January, 2016


I’m sick. I’m running a low fever. My throat hurts. My head and nose feel full of gunk. The holidays are over and now is the “after the first of the year” time when I planned to do stuff. I don’t feel like doing stuff.  I feel like laying in bed all day.

I’m not sick very often. I really don’t like it. It disturbs my schedule and makes me feel very vulnerable. How do people who are often sick handle it?
What’s sickness about? Is its purpose to make us appreciate health? Is it an opportunity to savor hot drinks and chicken soup over meat and potatoes? Is it like dreary rainy days that make clear skies and sunshine so great? Is it about recognizing our dependence and morality?  Is it God saying “Stop and just be with me a moment and listen before you dive into all you think you have to do.”? Is it a closed-door to stop us from going somewhere we should not? Is it training in empathy to enable us to better minister to those who suffer greatly?  Is it a chance to see the miraculous power of prayer?
I think I will stop and pray and listen. I believe one say soon I will look back on today and know why and be blessed and thankful, but today, I’m just sick.

Tenuous Trust

I began 2016 by removing a bumper sticker from my truck. The sticker proclaimed my support for a particular candidate for president. I didn’t remove it because I no longer support the candidate; it’s part of my new year’s resolution to be careful about where I place my trust. I still think this candidate would be best for the country, but I feared that the bumper sticker was an expression of trust in the ability of any candidate to really make a difference. That I don’t have. To me “trust” is a two-fold proposition. I have to trust the intentions of the trusted and the ability of that person to do what is necessary. I know longer believe that anyone in politics can do what this country needs; hence, the bumper sticker is gone.

It’s strange whom we trust. For years I thought Bill Cosby was a great guy. One of the few comedians that didn’t rely on vulgarity for humor. He portrayed a wonderful family man on television. I would have trusted him with any woman in my family. Although I firmly believe in “innocence until proven guilty,” it certainly seems that such trust could have been greatly misplaced.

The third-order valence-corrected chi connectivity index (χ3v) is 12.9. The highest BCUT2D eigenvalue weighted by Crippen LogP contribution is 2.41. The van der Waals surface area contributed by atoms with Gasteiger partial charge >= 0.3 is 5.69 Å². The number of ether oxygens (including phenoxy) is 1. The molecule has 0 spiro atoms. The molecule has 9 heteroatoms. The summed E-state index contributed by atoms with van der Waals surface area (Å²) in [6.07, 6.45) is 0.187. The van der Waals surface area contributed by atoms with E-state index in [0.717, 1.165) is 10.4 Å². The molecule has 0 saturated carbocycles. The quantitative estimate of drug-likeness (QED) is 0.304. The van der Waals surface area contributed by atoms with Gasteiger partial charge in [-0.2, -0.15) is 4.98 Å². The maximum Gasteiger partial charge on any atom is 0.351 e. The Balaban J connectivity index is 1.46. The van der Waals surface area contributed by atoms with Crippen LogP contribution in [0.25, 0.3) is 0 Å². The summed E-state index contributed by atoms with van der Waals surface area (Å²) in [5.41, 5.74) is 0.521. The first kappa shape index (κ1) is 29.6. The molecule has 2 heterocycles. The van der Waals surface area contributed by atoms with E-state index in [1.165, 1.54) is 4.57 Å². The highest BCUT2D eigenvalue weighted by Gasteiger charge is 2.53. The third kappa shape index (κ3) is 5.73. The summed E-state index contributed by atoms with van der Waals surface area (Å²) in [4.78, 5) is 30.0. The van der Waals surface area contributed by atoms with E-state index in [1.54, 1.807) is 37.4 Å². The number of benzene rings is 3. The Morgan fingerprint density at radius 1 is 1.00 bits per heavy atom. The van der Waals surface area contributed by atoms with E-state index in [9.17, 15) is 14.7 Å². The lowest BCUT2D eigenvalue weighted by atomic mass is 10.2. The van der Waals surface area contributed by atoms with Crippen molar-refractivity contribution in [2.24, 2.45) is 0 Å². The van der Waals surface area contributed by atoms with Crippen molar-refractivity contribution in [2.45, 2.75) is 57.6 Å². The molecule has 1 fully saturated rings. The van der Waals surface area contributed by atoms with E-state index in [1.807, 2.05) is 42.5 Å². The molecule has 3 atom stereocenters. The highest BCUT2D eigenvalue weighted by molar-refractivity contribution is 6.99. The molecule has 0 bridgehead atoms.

Each day it seems that public figures are not what we “trusted” them to be. Athletes are performing with the aid of illegal drug enhancements. Apparently wholesome product spokesmen are pedophiles. Folks running for public office who say the right things rarely end up doing them. Even eloquent spokesmen for the gospel, turn out to be untrustworthy bags of wind.

It’s not that I trust no one. I would, and in fact have, trusted my wife with my life. Based on past performance, there are many whom I would trust in particular matters. What I really need, however, is someone whom I completely trust with every aspect of my being who not only has the best intentions for me, but the power to do what must be done to make those intentions a reality. Only Jesus meets those stiff qualifications. I base that not only on promises, but on proven performance. My trust in Him has never failed. In times when I felt alone,  looking back I had seen his presence. In past circumstances that seemed harmful and hopeless, I can now see his purpose and his plan.

When we are young we tend to trust in our parents and then in our own ability. It doesn’t take too long to see the folly in that.   The older we get, the more evidence we have of where the placement of trust is warranted. If we’ve never trusted Jesus, it’s no wonder we can become hopeless and cynical. If we have, it’s the reason we can have hope and joy when there is no observable reason for it. It’s just another way the saved are so different from the lost. In God we trust; all else is folly.


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